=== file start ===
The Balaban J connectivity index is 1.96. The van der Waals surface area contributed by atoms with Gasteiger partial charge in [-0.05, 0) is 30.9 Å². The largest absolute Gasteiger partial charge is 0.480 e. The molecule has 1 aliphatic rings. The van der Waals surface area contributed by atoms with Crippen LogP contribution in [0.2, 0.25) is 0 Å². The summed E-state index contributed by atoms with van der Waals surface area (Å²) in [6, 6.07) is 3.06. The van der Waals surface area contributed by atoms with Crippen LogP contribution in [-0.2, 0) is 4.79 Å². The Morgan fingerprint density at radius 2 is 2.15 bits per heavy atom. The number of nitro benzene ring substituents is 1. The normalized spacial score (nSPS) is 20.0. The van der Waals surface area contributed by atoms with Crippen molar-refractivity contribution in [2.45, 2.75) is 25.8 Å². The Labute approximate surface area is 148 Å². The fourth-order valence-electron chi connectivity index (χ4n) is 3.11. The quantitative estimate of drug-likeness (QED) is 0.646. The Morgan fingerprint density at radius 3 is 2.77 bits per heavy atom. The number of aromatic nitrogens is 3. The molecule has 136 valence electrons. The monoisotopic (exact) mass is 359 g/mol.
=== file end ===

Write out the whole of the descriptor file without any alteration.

The Balaban J connectivity index is 1.96. The van der Waals surface area contributed by atoms with Gasteiger partial charge in [-0.05, 0) is 30.9 Å². The largest absolute Gasteiger partial charge is 0.480 e. The molecule has 1 aliphatic rings. The van der Waals surface area contributed by atoms with Crippen LogP contribution in [0.2, 0.25) is 0 Å². The summed E-state index contributed by atoms with van der Waals surface area (Å²) in [6, 6.07) is 3.06. The van der Waals surface area contributed by atoms with Crippen LogP contribution in [-0.2, 0) is 4.79 Å². The Morgan fingerprint density at radius 2 is 2.15 bits per heavy atom. The number of nitro benzene ring substituents is 1. The normalized spacial score (nSPS) is 20.0. The van der Waals surface area contributed by atoms with Crippen molar-refractivity contribution in [2.45, 2.75) is 25.8 Å². The Labute approximate surface area is 148 Å². The fourth-order valence-electron chi connectivity index (χ4n) is 3.11. The quantitative estimate of drug-likeness (QED) is 0.646. The Morgan fingerprint density at radius 3 is 2.77 bits per heavy atom. The number of aromatic nitrogens is 3. The molecule has 136 valence electrons. The monoisotopic (exact) mass is 359 g/mol.